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October 10, 2015 | 27th Tishrei 5776

Making Congregants Feel Safe and Secure While Participating in Congregational Life

They shall sit every person under their vine and under their fig tree,
and none shall make them afraid. Micah 4.4

During these challenging times, many congregational leaders are concerned about how to best help congregants feel safe and secure while participating in congregational worship, programs, activities, and events. The following information is taken from a presentation at a RAC-sponsored pre-biennial program entitled After September 11: Pursuing Justice In The New Era, held on December 4, 2001.

When congregational leaders consider how to respond to any real or perceived external threat, it is important to be clear about the motivation for that decision, as well as the desired outcome, and the financial, physical, and emotional impact of that decision. Rather than being driven by fear, media-hype, our societal desire for instant gratification or 'sound-bite solutions', we must remember that our task is to respond rationally to irrational acts, that hysteria does not equal vigilance, and that realistically, what we are best able to provide is a sense of security.

Congregational responses to recent events have varied widely. Clearly no one plan is right for every congregation. What is critical is that congregational leaders make decisions that are informed by rational thinking, and Jewish values; decisions that are prudent, and not reactive, and decisions that do not place an insurmountable financial burden on the congregation, while providing only the illusion of safety and security. The Talmud reminds us that 'an emergency situation does not constitute proof' (Sukkah 31a-b), so we should not allow exceptions for extraordinary circumstances to set precedents for ordinary occasions.

We must heed the advice of governmental officials like former Director of Homeland Security, Tom Ridge, who reminded us in a press conference on December 3, 2001 that our best response, even during a period of heightened alert, is to:

  • Rely on good judgment and common sense
  • Report suspicious behavior
  • Continue to live as normally as possible

The following checklist may be helpful to you as you review current security plans and consider any further actions:

  • Set the context for the conversation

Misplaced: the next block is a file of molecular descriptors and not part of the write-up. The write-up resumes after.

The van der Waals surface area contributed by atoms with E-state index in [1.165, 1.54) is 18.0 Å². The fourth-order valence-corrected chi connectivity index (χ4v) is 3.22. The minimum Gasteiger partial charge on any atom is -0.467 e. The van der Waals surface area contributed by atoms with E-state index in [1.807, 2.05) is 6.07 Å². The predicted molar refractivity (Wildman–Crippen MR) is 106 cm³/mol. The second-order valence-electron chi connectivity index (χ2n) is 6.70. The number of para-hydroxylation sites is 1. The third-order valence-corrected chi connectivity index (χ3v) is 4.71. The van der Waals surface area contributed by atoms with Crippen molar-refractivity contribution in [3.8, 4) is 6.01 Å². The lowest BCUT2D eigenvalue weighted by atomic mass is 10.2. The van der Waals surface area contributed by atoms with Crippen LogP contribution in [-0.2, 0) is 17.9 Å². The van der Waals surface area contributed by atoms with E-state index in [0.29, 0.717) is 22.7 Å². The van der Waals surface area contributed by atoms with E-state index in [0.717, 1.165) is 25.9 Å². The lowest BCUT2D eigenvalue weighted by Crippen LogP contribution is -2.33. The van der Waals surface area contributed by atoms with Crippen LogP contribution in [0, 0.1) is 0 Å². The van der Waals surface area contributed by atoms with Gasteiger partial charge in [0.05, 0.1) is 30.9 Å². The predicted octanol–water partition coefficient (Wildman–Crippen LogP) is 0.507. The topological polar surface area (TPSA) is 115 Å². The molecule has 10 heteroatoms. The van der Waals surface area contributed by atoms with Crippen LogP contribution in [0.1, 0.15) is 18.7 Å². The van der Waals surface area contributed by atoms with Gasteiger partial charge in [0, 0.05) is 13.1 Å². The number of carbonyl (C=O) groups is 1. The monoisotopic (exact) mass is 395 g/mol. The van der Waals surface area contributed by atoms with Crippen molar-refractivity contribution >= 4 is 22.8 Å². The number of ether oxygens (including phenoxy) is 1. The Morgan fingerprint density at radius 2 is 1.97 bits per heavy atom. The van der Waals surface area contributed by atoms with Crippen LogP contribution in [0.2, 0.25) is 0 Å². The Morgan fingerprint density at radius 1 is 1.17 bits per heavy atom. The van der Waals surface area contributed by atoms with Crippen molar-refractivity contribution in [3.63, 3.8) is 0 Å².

• What are we trying to accomplish?
  • Use appropriate sources and resources
    • What can our texts teach us about how Jews have responded to fear and threats throughout our history?
    • Have we consulted with local law enforcement officials, mental health authorities, and security professionals in our congregation and in our community?
    • Have we looked to create or strengthen partnerships with neighbors, and other community institutions?
  • Separate fears and facts
    • Have we considered carefully the thoughts, feelings and opinions of each congregant?
    • Have we allowed those who are most fearful to be part of the solution?
    • Are we making fact-based, prudent decisions based on the most accurate information available
  • Understand congregational systems, and the systems of your congregation
    • Do we clearly understand how difficult decisions are made in our congregation?
    • Do we know who needs to be involved in the conversation, and in the decision?
    • Are we dealing with symptoms of larger issues, or are we creating vision-based, systemic solutions?
    • Are our responses appropriate for our congregation?
    • Are we ensuring that there is an appropriate and timely process for reviewing our decisions and making changes as needed?
  • Educate, educate, educate!
    • Are we communicating clearly and regularly with congregants?
    • Do congregants understand the rationale for leadership decisions, the ramifications of those decisions, and the process we used to arrive at those decisions?
    • Have we reminded congregants that they are not alone, and created opportunities to remind them they are part of a congregational community?
  • Determine short-term and long-term goals
    • Have we considered what we can do immediately, with minimal expense, and which responses need more planning and will have greater budgetary impact?
  • Don't overlook the obvious
    • Have we reviewed traffic patterns, building entrances and exits, and reception areas?
    • Have we developed or reviewed disaster and emergency preparedness plans?
    • Have we provided appropriate training for staff and congregants?
  • Respond Jewishly
    • Are our decisions consistent with the goals, mission and vision of the congregation?
    • Have we ensured that our decisions do not create prejudice or reinforce negative stereotypes?
    • Do our decisions reflect our congregational values and help to strengthen a well-run, spiritually fulfilling, sacred congregational community?

The whole Torah exists only for the sake of peace. (Gittin 59b)

One who does not sense the sufferings of their people
does not belong to them.(Hagigah 5a)

Keep aloof from what is ugly and whatever resembles it. (Hullin 4b)

Another of Hillel's mottos:

'...The inhibited will not learn, the irate cannot teach...
in a place where there are no human beings, try to be one. (Pirke Avot 2:5)

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